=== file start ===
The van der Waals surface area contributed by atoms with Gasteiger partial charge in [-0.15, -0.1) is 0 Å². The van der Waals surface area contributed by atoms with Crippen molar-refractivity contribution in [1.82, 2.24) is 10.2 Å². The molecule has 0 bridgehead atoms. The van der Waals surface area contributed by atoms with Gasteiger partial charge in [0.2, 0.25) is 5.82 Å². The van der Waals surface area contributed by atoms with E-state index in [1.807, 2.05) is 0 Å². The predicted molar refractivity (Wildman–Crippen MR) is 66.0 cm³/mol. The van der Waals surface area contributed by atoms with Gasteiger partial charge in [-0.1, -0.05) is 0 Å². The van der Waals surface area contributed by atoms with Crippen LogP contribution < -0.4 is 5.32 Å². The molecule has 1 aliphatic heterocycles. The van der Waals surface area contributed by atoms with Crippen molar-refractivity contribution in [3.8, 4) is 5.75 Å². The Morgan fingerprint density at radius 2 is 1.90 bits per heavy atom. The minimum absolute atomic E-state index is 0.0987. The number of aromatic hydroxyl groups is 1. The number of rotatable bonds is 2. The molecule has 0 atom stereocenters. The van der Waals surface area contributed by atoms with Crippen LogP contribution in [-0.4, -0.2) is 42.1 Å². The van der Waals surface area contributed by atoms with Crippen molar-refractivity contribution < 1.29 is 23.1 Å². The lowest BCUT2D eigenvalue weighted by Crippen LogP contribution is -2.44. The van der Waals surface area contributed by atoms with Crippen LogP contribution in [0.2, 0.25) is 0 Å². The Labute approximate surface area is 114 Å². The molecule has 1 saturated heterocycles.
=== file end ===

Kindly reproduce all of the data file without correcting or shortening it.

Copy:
The van der Waals surface area contributed by atoms with Gasteiger partial charge in [-0.15, -0.1) is 0 Å². The van der Waals surface area contributed by atoms with Crippen molar-refractivity contribution in [1.82, 2.24) is 10.2 Å². The molecule has 0 bridgehead atoms. The van der Waals surface area contributed by atoms with Gasteiger partial charge in [0.2, 0.25) is 5.82 Å². The van der Waals surface area contributed by atoms with E-state index in [1.807, 2.05) is 0 Å². The predicted molar refractivity (Wildman–Crippen MR) is 66.0 cm³/mol. The van der Waals surface area contributed by atoms with Gasteiger partial charge in [-0.1, -0.05) is 0 Å². The van der Waals surface area contributed by atoms with Crippen LogP contribution < -0.4 is 5.32 Å². The molecule has 1 aliphatic heterocycles. The van der Waals surface area contributed by atoms with Crippen molar-refractivity contribution in [3.8, 4) is 5.75 Å². The Morgan fingerprint density at radius 2 is 1.90 bits per heavy atom. The minimum absolute atomic E-state index is 0.0987. The number of aromatic hydroxyl groups is 1. The number of rotatable bonds is 2. The molecule has 0 atom stereocenters. The van der Waals surface area contributed by atoms with Crippen LogP contribution in [-0.4, -0.2) is 42.1 Å². The van der Waals surface area contributed by atoms with Crippen molar-refractivity contribution < 1.29 is 23.1 Å². The lowest BCUT2D eigenvalue weighted by Crippen LogP contribution is -2.44. The van der Waals surface area contributed by atoms with Crippen LogP contribution in [0.2, 0.25) is 0 Å². The Labute approximate surface area is 114 Å². The molecule has 1 saturated heterocycles.